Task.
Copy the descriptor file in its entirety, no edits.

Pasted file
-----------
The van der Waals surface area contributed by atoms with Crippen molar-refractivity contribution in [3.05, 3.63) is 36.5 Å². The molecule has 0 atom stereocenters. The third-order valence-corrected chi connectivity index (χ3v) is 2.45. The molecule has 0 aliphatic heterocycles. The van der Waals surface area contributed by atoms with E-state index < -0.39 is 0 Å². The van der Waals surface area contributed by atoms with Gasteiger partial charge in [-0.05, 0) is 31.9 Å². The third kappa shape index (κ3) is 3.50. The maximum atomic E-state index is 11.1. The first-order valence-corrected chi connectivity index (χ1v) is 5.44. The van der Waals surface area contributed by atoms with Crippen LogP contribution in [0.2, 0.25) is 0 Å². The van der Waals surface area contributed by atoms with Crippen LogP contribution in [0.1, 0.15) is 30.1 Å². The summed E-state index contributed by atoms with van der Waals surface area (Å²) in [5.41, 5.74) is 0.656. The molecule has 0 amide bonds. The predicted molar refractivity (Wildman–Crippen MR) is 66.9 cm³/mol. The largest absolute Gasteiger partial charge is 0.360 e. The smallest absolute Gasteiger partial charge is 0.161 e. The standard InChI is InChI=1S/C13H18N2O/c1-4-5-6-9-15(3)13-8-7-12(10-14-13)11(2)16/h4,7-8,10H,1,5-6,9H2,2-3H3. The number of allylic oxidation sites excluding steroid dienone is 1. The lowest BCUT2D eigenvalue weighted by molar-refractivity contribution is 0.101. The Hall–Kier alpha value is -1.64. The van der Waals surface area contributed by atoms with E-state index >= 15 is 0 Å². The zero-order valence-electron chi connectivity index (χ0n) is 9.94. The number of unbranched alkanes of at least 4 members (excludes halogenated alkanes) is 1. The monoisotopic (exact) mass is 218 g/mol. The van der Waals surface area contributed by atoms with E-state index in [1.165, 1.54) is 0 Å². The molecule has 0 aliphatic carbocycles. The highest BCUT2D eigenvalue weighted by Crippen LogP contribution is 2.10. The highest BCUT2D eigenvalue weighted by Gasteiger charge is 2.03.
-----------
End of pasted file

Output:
The van der Waals surface area contributed by atoms with Crippen molar-refractivity contribution in [3.05, 3.63) is 36.5 Å². The molecule has 0 atom stereocenters. The third-order valence-corrected chi connectivity index (χ3v) is 2.45. The molecule has 0 aliphatic heterocycles. The van der Waals surface area contributed by atoms with E-state index < -0.39 is 0 Å². The van der Waals surface area contributed by atoms with Gasteiger partial charge in [-0.05, 0) is 31.9 Å². The third kappa shape index (κ3) is 3.50. The maximum atomic E-state index is 11.1. The first-order valence-corrected chi connectivity index (χ1v) is 5.44. The van der Waals surface area contributed by atoms with Crippen LogP contribution in [0.2, 0.25) is 0 Å². The van der Waals surface area contributed by atoms with Crippen LogP contribution in [0.1, 0.15) is 30.1 Å². The summed E-state index contributed by atoms with van der Waals surface area (Å²) in [5.41, 5.74) is 0.656. The molecule has 0 amide bonds. The predicted molar refractivity (Wildman–Crippen MR) is 66.9 cm³/mol. The largest absolute Gasteiger partial charge is 0.360 e. The smallest absolute Gasteiger partial charge is 0.161 e. The standard InChI is InChI=1S/C13H18N2O/c1-4-5-6-9-15(3)13-8-7-12(10-14-13)11(2)16/h4,7-8,10H,1,5-6,9H2,2-3H3. The number of allylic oxidation sites excluding steroid dienone is 1. The lowest BCUT2D eigenvalue weighted by molar-refractivity contribution is 0.101. The Hall–Kier alpha value is -1.64. The van der Waals surface area contributed by atoms with E-state index >= 15 is 0 Å². The zero-order valence-electron chi connectivity index (χ0n) is 9.94. The number of unbranched alkanes of at least 4 members (excludes halogenated alkanes) is 1. The monoisotopic (exact) mass is 218 g/mol. The van der Waals surface area contributed by atoms with E-state index in [1.165, 1.54) is 0 Å². The molecule has 0 aliphatic carbocycles. The highest BCUT2D eigenvalue weighted by Crippen LogP contribution is 2.10. The highest BCUT2D eigenvalue weighted by Gasteiger charge is 2.03.